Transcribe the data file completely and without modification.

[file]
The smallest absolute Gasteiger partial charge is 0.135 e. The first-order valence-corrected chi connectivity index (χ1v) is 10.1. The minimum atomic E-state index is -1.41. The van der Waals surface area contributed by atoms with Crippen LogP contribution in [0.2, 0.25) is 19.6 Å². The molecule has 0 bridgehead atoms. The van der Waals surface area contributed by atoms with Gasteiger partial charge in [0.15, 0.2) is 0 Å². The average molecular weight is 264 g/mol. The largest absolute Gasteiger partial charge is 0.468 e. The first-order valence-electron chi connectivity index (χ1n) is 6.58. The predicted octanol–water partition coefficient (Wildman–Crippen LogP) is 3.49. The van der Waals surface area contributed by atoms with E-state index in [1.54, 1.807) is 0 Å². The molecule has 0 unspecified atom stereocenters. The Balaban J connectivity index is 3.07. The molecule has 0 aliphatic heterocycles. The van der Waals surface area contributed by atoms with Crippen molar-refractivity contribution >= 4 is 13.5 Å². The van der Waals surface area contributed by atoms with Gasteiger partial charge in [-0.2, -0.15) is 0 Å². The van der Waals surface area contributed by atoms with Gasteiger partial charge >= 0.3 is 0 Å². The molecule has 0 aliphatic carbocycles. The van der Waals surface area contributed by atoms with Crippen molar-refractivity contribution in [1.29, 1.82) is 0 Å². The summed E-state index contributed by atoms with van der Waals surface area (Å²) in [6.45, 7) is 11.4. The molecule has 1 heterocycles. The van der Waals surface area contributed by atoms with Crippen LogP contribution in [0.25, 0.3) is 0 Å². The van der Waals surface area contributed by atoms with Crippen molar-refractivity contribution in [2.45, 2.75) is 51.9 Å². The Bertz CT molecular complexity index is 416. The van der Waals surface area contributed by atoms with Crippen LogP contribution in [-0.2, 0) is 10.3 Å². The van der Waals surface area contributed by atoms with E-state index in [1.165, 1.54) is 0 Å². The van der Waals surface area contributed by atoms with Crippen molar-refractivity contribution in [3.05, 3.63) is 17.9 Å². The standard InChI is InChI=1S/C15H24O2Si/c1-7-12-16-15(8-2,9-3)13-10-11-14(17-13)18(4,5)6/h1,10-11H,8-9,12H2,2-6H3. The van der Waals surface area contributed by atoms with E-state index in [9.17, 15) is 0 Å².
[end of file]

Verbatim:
The smallest absolute Gasteiger partial charge is 0.135 e. The first-order valence-corrected chi connectivity index (χ1v) is 10.1. The minimum atomic E-state index is -1.41. The van der Waals surface area contributed by atoms with Crippen LogP contribution in [0.2, 0.25) is 19.6 Å². The molecule has 0 bridgehead atoms. The van der Waals surface area contributed by atoms with Gasteiger partial charge in [0.15, 0.2) is 0 Å². The average molecular weight is 264 g/mol. The largest absolute Gasteiger partial charge is 0.468 e. The first-order valence-electron chi connectivity index (χ1n) is 6.58. The predicted octanol–water partition coefficient (Wildman–Crippen LogP) is 3.49. The van der Waals surface area contributed by atoms with E-state index in [1.54, 1.807) is 0 Å². The molecule has 0 unspecified atom stereocenters. The Balaban J connectivity index is 3.07. The molecule has 0 aliphatic heterocycles. The van der Waals surface area contributed by atoms with Crippen molar-refractivity contribution >= 4 is 13.5 Å². The van der Waals surface area contributed by atoms with Gasteiger partial charge in [-0.2, -0.15) is 0 Å². The van der Waals surface area contributed by atoms with Gasteiger partial charge >= 0.3 is 0 Å². The molecule has 0 aliphatic carbocycles. The van der Waals surface area contributed by atoms with Crippen molar-refractivity contribution in [1.29, 1.82) is 0 Å². The summed E-state index contributed by atoms with van der Waals surface area (Å²) in [6.45, 7) is 11.4. The molecule has 1 heterocycles. The van der Waals surface area contributed by atoms with Crippen LogP contribution in [0.25, 0.3) is 0 Å². The van der Waals surface area contributed by atoms with Crippen molar-refractivity contribution in [2.45, 2.75) is 51.9 Å². The Bertz CT molecular complexity index is 416. The van der Waals surface area contributed by atoms with Crippen LogP contribution in [-0.2, 0) is 10.3 Å². The van der Waals surface area contributed by atoms with E-state index in [1.165, 1.54) is 0 Å². The van der Waals surface area contributed by atoms with Crippen molar-refractivity contribution in [3.05, 3.63) is 17.9 Å². The standard InChI is InChI=1S/C15H24O2Si/c1-7-12-16-15(8-2,9-3)13-10-11-14(17-13)18(4,5)6/h1,10-11H,8-9,12H2,2-6H3. The van der Waals surface area contributed by atoms with E-state index in [9.17, 15) is 0 Å².